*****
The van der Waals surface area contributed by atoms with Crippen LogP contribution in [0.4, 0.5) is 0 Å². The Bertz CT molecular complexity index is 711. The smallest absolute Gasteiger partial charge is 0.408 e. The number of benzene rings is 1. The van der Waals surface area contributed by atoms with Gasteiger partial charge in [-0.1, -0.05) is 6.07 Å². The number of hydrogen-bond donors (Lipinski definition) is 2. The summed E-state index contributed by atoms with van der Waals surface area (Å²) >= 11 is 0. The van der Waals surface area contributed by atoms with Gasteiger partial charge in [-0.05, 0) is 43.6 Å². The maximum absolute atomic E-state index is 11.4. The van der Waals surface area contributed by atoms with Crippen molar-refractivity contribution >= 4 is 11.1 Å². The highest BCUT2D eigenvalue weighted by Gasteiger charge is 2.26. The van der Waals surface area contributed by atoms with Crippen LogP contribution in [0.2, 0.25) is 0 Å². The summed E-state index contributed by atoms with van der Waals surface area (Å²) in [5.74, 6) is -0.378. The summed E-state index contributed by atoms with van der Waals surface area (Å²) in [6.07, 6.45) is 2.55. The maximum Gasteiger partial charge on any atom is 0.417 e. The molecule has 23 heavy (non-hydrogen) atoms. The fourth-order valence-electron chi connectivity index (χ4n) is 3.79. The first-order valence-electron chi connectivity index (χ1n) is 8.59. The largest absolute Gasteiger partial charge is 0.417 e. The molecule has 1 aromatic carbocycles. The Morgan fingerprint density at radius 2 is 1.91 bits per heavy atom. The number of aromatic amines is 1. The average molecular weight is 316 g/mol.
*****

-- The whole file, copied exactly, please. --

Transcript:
The van der Waals surface area contributed by atoms with Crippen LogP contribution in [0.4, 0.5) is 0 Å². The Bertz CT molecular complexity index is 711. The smallest absolute Gasteiger partial charge is 0.408 e. The number of benzene rings is 1. The van der Waals surface area contributed by atoms with Gasteiger partial charge in [-0.1, -0.05) is 6.07 Å². The number of hydrogen-bond donors (Lipinski definition) is 2. The summed E-state index contributed by atoms with van der Waals surface area (Å²) >= 11 is 0. The van der Waals surface area contributed by atoms with Gasteiger partial charge in [-0.05, 0) is 43.6 Å². The maximum absolute atomic E-state index is 11.4. The van der Waals surface area contributed by atoms with Crippen molar-refractivity contribution >= 4 is 11.1 Å². The highest BCUT2D eigenvalue weighted by Gasteiger charge is 2.26. The van der Waals surface area contributed by atoms with Crippen LogP contribution in [0.2, 0.25) is 0 Å². The summed E-state index contributed by atoms with van der Waals surface area (Å²) in [5.74, 6) is -0.378. The summed E-state index contributed by atoms with van der Waals surface area (Å²) in [6.07, 6.45) is 2.55. The maximum Gasteiger partial charge on any atom is 0.417 e. The molecule has 23 heavy (non-hydrogen) atoms. The fourth-order valence-electron chi connectivity index (χ4n) is 3.79. The first-order valence-electron chi connectivity index (χ1n) is 8.59. The largest absolute Gasteiger partial charge is 0.417 e. The molecule has 1 aromatic carbocycles. The Morgan fingerprint density at radius 2 is 1.91 bits per heavy atom. The number of aromatic amines is 1. The average molecular weight is 316 g/mol.